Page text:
As you might have noticed from Google's efforts to convince the FCC that it should give consumers open access to the 700-MHz band, the portion of the wireless band no longer used by TV stations who've made the switch to digital transmission, the big web players hope to establish a means of broadband access that's outside the control of big telcos like AT&T and Verizon. If approved by the FCC, mobile devices such as the Microsoft white-space prototype would enable consumers to connect directly to the net - without an OK from wireless carriers. That's pretty much what the commission has allowed with a portion of the 700-MHz band, but white spaces represent a much larger chunk of bandwidth.
Evidently, Microsoft had submitted two white-space prototypes to the FCC for testing: the one that failed the FCC's test, and a "spare" that was never used. According to Microsoft, once they got the spare back into their own lab, it worked pretty well - but it seems that certain functions needed a little tweaking.
"Microsoft's testing of the spare prototype device it had previously submitted to the FCC revealed that in the FCC's laboratory, the spare device was able to detect digital television signals at the power level that we had stated," Krumholtz said. "And with some adjustments, this device detected wireless microphone signals as we had indicated that it would."
The company also wants it known that one of its partners, Philips, submitted a second white-space prototype and that it worked just fine. Of course, Microsoft failing a test is bigger news that Philips passing one. ®
BSD and your supprised
Philips been electrics business years. Philips make media equtimet which must no fail, must not crash etc
Microsoft sells there software with warnings that must NOT be use in mission critical environmental.
So it to a European business to do, go figger.
Dangerous and probably stupid system
The whole idea is that "if I cant hear anything, then it is OK to shout as loud as I want", and as some have already commented, that is a real problem in practice.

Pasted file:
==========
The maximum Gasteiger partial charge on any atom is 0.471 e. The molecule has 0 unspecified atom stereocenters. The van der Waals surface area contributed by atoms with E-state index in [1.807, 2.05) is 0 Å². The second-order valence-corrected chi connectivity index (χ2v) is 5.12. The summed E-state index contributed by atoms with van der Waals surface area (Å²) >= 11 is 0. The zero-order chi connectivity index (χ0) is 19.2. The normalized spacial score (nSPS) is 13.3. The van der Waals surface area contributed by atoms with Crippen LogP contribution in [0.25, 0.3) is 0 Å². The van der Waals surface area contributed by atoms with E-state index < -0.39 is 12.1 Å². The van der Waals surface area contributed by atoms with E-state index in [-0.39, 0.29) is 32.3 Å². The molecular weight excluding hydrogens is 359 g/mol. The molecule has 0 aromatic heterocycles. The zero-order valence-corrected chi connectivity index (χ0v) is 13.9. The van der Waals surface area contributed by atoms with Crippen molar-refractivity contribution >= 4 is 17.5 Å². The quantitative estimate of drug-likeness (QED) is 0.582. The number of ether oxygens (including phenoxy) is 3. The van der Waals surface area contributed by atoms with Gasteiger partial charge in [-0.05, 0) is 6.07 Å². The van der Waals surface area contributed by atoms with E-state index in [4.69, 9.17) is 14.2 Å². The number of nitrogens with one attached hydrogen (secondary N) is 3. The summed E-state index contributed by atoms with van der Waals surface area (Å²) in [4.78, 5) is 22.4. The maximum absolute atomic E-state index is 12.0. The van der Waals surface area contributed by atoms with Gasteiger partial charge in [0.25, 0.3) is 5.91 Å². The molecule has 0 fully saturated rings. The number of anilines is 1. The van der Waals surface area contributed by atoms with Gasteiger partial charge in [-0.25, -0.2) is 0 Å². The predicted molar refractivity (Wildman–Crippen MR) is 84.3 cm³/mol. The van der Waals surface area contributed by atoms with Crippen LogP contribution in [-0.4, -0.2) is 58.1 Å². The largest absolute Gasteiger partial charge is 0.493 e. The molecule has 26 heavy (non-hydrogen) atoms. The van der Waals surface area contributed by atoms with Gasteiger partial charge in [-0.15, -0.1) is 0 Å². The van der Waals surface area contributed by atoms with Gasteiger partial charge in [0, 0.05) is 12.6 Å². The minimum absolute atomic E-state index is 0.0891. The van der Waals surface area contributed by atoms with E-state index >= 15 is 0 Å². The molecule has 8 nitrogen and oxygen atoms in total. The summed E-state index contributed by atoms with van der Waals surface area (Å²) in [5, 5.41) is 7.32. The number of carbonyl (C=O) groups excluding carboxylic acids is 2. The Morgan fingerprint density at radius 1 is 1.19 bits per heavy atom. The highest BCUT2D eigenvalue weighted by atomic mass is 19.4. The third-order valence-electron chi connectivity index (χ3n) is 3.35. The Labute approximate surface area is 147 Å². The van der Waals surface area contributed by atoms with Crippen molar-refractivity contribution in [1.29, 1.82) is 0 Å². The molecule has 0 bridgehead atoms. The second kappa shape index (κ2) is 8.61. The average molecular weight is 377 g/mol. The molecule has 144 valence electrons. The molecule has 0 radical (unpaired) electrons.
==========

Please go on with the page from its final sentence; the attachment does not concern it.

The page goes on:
Not only will these devices have much smaller antennas than typical TV systems, but they could be in an area (e.g. street level) where they can't get a signal, but another antenna (e.g. roof level) can. In this case they trash a perfectly good working system without knowing it.
As pointed out before, and the same applies to UWB (which will trash lots of the lower microwave band to any sensitive space related work), but the government of the USA (and elsewhere) care not. All that matters is money, and the likes of Intel and Microsoft can usually do as they please. By time the complaints are heard it is too late.
If such a system is deployed and causes problems, how do you recal it? The users are unlikely to know or care about the concequenses.
Have they made it mandatory to receive an authenticated "frequency range OK" messages at regular intervals from some central management unit to make sure they go silent if there is a problem? I doubt it...
MS quality specifications
How does this device know that a frequency is clear? All TV stations outside the range of Microsoft's tiny antenna get trampled?
Well, it's a good thing MS isn't an evil monopoly that crushes all competition and then locks people into paying for low quality products. I might be worried that this new wireless device is a scam to destroy over-the-air broadcasts and force MS IPTV as a new standard.